Photo Sharing on iOS

My friends and I have iCloud Shared Albums to which we upload photos of activities we did together. From there, we download the ones we’d like to keep. The other day, I noticed a duplicate photo in my library. It must have been an accidental re-download of a photo I uploaded. Yes, I often forget that I took the photo myself.

The most vexing thing about iCloud Shared Albums is that if multiple people interweave their upload sessions, the shared album will only display photos from different owners sorted by upload time. Short of limiting yourself to only visiting the “Bob uploaded 12 photos” update cards, it gets really hard to determine which ones are mine, which ones have already been added to my library, and which ones belong to whom.

What I would really like to have is something that automatically completes my library with photos shared by other people, something that Google Photos does really well (especially the partner sharing feature), so I decided to give iCloud link sharing a try.

Sharing via Link and Deduplication

iCloud link sharing was announced a while back but since I was already entrenched in the habit of using shared albums, I didn’t know what to make of the feature. It turned out to be exactly what I needed. You share a bunch of photos with someone via an iCloud link (which is automatically generated when you select more than one photo to share), and the other person, if on iOS, gets to see which photos are already in their library and which ones are new. This deduplication feature is incredibly useful.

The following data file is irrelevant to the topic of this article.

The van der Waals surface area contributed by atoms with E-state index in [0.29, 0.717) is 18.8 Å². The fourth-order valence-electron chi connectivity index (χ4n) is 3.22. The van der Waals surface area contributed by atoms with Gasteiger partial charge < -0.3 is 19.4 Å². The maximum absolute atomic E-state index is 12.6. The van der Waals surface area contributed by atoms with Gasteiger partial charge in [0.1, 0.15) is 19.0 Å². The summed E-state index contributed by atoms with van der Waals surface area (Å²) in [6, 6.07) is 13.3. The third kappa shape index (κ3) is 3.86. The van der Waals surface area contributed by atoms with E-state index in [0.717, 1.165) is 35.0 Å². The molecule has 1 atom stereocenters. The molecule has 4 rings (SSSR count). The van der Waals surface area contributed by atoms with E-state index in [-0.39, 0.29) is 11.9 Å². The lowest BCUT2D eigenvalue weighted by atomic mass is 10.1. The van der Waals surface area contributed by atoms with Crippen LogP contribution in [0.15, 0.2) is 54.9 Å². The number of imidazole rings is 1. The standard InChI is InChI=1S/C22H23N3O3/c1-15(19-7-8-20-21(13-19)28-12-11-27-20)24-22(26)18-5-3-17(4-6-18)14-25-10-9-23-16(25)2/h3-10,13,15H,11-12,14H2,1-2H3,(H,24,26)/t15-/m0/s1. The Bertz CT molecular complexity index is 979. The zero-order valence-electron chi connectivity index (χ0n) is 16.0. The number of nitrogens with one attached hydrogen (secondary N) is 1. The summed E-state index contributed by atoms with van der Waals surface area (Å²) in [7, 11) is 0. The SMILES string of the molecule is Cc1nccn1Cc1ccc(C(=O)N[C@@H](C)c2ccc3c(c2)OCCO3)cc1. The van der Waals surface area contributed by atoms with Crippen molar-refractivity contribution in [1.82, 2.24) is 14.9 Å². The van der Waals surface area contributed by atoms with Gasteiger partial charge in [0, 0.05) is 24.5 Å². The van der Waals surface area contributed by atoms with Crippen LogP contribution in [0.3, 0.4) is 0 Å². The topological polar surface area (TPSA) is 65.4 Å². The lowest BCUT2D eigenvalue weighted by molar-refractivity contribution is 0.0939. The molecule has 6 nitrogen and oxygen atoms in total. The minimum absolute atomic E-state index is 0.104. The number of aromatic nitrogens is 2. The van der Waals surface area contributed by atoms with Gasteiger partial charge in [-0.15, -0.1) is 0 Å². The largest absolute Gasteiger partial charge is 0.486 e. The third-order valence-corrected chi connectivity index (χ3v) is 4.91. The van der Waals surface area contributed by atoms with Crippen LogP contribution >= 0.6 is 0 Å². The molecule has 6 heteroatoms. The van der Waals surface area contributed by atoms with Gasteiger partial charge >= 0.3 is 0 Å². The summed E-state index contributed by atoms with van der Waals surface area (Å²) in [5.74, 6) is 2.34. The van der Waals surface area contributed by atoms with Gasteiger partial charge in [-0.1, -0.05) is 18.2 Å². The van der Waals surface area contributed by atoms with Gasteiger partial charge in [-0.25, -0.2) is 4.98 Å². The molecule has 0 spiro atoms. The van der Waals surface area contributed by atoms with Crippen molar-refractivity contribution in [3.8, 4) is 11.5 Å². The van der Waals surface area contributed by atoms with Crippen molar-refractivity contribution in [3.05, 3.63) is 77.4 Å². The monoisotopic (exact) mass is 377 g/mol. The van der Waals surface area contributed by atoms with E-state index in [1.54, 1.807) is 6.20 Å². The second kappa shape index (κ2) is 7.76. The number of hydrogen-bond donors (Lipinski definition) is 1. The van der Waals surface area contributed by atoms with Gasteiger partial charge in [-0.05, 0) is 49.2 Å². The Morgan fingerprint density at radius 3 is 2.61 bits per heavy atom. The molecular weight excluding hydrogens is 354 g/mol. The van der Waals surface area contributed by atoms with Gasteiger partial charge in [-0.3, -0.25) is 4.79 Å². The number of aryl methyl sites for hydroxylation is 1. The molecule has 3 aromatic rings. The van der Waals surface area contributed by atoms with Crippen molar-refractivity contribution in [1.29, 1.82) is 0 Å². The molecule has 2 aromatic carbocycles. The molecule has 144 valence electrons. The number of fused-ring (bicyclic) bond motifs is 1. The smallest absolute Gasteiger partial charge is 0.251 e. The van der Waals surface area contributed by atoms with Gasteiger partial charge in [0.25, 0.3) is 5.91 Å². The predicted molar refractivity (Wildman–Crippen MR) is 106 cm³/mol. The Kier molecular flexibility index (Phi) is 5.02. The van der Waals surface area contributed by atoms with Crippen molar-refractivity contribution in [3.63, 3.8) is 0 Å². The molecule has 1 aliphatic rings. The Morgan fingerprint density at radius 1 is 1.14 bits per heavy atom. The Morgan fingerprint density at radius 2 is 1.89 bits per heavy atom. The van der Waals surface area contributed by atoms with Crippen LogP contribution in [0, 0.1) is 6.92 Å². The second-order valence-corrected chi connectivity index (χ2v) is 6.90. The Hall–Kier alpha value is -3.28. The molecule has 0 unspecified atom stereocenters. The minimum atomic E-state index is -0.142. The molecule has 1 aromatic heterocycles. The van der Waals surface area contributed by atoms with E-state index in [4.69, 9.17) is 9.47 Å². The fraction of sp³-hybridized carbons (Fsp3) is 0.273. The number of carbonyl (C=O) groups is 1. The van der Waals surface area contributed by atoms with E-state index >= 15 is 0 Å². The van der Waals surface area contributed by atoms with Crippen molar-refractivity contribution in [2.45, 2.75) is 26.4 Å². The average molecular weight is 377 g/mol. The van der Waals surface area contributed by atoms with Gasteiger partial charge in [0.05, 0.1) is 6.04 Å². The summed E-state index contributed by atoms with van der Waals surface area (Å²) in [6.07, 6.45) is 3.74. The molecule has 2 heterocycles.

Moreover, the deduplication feature doesn’t just tell you whether a photo has been “added.” I experimented by sharing the same photo in two separate links; each session comes with a set of different pictures alongside the test photo. Photos app was able to consistently identify that the test photo was already in my library.

This makes me wonder what kind of hash database Photos library keeps of all of my photos, dating all the way back to 1994. There must be some precomputed data structures making this extremely efficient.

When to Use Link vs. Others?

This brings up the question of which photo sharing feature to use. Insofar, we have three ways of sharing a photo from the Photos app: direct file transfer (e.g. when you send a single photo via Messages), iCloud Shared Albums, and ad-hoc link sharing.

It’s useful to do a feature comparison between these methods:

The use cases are clear when you look at this table. Ad-hoc link sharing comes with deduplication and the photos shared are only available for 30 days for the receiver, so it’s clearly meant for set completion—you add the photos I took on my phone to your library, and vice versa, without accidentally redownloading anything .

iCloud Shared Album has a limit of 5,000 photos but allows permanent storage and social interactions like comments and likes. It is basically a mini Instagram built into iOS.

Lastly, direct file transfer, such as when you share a photo via Messages or other apps, is a catch-all method for all other purposes. I often share single images of memes, discoveries, or other one-off ideas.

Given the lack of updates to iCloud Shared Albums and the seemingly low usage around me (and I’m in a techie bubble), I’m not sure how long Apple is going to keep this feature around. There is some potential to leverage Apple’s current privacy narrative and the feature’s Instagram-like features to create a social hub for friends and families focused around photos. As someone who hasn’t used Facebook (or any of Facebook’s sister apps) for years now, this could be a welcomed improvement to Shared Albums.

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